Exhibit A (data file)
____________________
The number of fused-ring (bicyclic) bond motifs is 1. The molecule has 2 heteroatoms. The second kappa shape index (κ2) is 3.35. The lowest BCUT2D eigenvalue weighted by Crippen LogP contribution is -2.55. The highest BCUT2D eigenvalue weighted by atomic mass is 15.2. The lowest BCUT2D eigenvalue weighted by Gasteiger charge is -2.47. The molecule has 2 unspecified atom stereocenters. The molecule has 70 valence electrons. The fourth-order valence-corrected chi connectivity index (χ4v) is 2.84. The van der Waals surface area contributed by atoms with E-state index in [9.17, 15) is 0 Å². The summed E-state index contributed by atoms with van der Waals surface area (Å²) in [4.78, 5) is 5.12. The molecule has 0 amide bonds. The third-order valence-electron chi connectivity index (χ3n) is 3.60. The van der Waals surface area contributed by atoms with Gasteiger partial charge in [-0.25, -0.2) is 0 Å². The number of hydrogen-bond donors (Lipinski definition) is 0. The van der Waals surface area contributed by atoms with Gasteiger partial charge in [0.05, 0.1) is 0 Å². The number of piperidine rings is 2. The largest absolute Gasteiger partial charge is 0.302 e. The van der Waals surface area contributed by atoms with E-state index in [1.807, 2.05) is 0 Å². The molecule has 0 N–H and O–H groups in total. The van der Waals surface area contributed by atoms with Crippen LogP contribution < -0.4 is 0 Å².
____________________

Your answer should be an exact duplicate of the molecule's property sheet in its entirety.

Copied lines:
The number of fused-ring (bicyclic) bond motifs is 1. The molecule has 2 heteroatoms. The second kappa shape index (κ2) is 3.35. The lowest BCUT2D eigenvalue weighted by Crippen LogP contribution is -2.55. The highest BCUT2D eigenvalue weighted by atomic mass is 15.2. The lowest BCUT2D eigenvalue weighted by Gasteiger charge is -2.47. The molecule has 2 unspecified atom stereocenters. The molecule has 70 valence electrons. The fourth-order valence-corrected chi connectivity index (χ4v) is 2.84. The van der Waals surface area contributed by atoms with E-state index in [9.17, 15) is 0 Å². The summed E-state index contributed by atoms with van der Waals surface area (Å²) in [4.78, 5) is 5.12. The molecule has 0 amide bonds. The third-order valence-electron chi connectivity index (χ3n) is 3.60. The van der Waals surface area contributed by atoms with Gasteiger partial charge in [-0.25, -0.2) is 0 Å². The number of hydrogen-bond donors (Lipinski definition) is 0. The van der Waals surface area contributed by atoms with Gasteiger partial charge in [0.05, 0.1) is 0 Å². The number of piperidine rings is 2. The largest absolute Gasteiger partial charge is 0.302 e. The van der Waals surface area contributed by atoms with E-state index in [1.807, 2.05) is 0 Å². The molecule has 0 N–H and O–H groups in total. The van der Waals surface area contributed by atoms with Crippen LogP contribution < -0.4 is 0 Å².